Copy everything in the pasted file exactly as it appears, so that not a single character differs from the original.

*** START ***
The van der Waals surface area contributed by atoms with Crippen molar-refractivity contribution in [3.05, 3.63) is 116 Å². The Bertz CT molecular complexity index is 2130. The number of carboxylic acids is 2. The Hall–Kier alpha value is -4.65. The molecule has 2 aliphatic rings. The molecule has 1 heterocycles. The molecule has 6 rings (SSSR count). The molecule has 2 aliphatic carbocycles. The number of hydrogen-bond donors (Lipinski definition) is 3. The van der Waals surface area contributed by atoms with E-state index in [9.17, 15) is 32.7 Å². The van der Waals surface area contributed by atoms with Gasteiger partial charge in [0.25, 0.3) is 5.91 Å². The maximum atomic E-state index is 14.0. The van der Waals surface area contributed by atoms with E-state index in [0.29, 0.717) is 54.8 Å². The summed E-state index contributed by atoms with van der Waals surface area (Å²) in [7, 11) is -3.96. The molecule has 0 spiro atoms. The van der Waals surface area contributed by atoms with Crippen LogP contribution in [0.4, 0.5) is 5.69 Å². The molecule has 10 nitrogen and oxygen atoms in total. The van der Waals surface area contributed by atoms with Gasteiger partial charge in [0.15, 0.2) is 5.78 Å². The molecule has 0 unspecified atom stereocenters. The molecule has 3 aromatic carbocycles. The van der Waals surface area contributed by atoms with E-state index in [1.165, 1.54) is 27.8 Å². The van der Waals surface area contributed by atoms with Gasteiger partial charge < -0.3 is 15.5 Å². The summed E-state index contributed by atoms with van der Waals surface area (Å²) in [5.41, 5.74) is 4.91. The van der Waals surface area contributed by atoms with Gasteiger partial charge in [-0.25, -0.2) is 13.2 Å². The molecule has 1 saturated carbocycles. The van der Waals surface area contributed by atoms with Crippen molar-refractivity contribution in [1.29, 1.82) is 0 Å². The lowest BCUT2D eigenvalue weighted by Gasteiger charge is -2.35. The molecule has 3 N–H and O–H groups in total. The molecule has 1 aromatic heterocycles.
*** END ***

The van der Waals surface area contributed by atoms with Crippen molar-refractivity contribution in [3.05, 3.63) is 116 Å². The Bertz CT molecular complexity index is 2130. The number of carboxylic acids is 2. The Hall–Kier alpha value is -4.65. The molecule has 2 aliphatic rings. The molecule has 1 heterocycles. The molecule has 6 rings (SSSR count). The molecule has 2 aliphatic carbocycles. The number of hydrogen-bond donors (Lipinski definition) is 3. The van der Waals surface area contributed by atoms with E-state index in [9.17, 15) is 32.7 Å². The van der Waals surface area contributed by atoms with Gasteiger partial charge in [0.25, 0.3) is 5.91 Å². The maximum atomic E-state index is 14.0. The van der Waals surface area contributed by atoms with E-state index in [0.29, 0.717) is 54.8 Å². The summed E-state index contributed by atoms with van der Waals surface area (Å²) in [7, 11) is -3.96. The molecule has 0 spiro atoms. The van der Waals surface area contributed by atoms with Crippen LogP contribution in [0.4, 0.5) is 5.69 Å². The molecule has 10 nitrogen and oxygen atoms in total. The van der Waals surface area contributed by atoms with Gasteiger partial charge in [0.15, 0.2) is 5.78 Å². The molecule has 0 unspecified atom stereocenters. The molecule has 3 aromatic carbocycles. The van der Waals surface area contributed by atoms with E-state index in [1.165, 1.54) is 27.8 Å². The van der Waals surface area contributed by atoms with Gasteiger partial charge < -0.3 is 15.5 Å². The summed E-state index contributed by atoms with van der Waals surface area (Å²) in [5.41, 5.74) is 4.91. The van der Waals surface area contributed by atoms with Gasteiger partial charge in [-0.25, -0.2) is 13.2 Å². The molecule has 1 saturated carbocycles. The van der Waals surface area contributed by atoms with Crippen molar-refractivity contribution in [1.29, 1.82) is 0 Å². The lowest BCUT2D eigenvalue weighted by Gasteiger charge is -2.35. The molecule has 3 N–H and O–H groups in total. The molecule has 1 aromatic heterocycles.